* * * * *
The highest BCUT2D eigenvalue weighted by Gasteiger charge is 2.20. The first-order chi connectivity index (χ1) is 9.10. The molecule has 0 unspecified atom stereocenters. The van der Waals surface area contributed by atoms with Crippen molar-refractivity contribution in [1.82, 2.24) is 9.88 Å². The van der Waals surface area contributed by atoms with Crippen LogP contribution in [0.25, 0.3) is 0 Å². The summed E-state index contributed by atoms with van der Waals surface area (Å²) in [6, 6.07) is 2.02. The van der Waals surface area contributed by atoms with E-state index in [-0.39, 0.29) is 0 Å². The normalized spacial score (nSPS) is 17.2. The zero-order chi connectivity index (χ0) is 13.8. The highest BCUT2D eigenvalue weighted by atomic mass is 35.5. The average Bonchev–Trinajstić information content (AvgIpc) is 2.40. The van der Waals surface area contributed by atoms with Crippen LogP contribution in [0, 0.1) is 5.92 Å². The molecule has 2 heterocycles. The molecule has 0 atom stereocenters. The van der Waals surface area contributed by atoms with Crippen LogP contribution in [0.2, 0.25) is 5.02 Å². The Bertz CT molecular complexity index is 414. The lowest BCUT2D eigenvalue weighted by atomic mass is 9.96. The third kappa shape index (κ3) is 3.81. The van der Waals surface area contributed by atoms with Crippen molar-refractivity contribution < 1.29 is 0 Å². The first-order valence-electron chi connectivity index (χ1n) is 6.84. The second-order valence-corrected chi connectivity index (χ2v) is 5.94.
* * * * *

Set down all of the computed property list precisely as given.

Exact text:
The highest BCUT2D eigenvalue weighted by Gasteiger charge is 2.20. The first-order chi connectivity index (χ1) is 9.10. The molecule has 0 unspecified atom stereocenters. The van der Waals surface area contributed by atoms with Crippen molar-refractivity contribution in [1.82, 2.24) is 9.88 Å². The van der Waals surface area contributed by atoms with Crippen LogP contribution in [0.25, 0.3) is 0 Å². The summed E-state index contributed by atoms with van der Waals surface area (Å²) in [6, 6.07) is 2.02. The van der Waals surface area contributed by atoms with E-state index in [-0.39, 0.29) is 0 Å². The normalized spacial score (nSPS) is 17.2. The zero-order chi connectivity index (χ0) is 13.8. The highest BCUT2D eigenvalue weighted by atomic mass is 35.5. The average Bonchev–Trinajstić information content (AvgIpc) is 2.40. The van der Waals surface area contributed by atoms with Crippen LogP contribution in [0, 0.1) is 5.92 Å². The molecule has 2 heterocycles. The molecule has 0 atom stereocenters. The van der Waals surface area contributed by atoms with Crippen LogP contribution in [0.2, 0.25) is 5.02 Å². The Bertz CT molecular complexity index is 414. The lowest BCUT2D eigenvalue weighted by atomic mass is 9.96. The third kappa shape index (κ3) is 3.81. The van der Waals surface area contributed by atoms with Crippen molar-refractivity contribution < 1.29 is 0 Å². The first-order valence-electron chi connectivity index (χ1n) is 6.84. The second-order valence-corrected chi connectivity index (χ2v) is 5.94.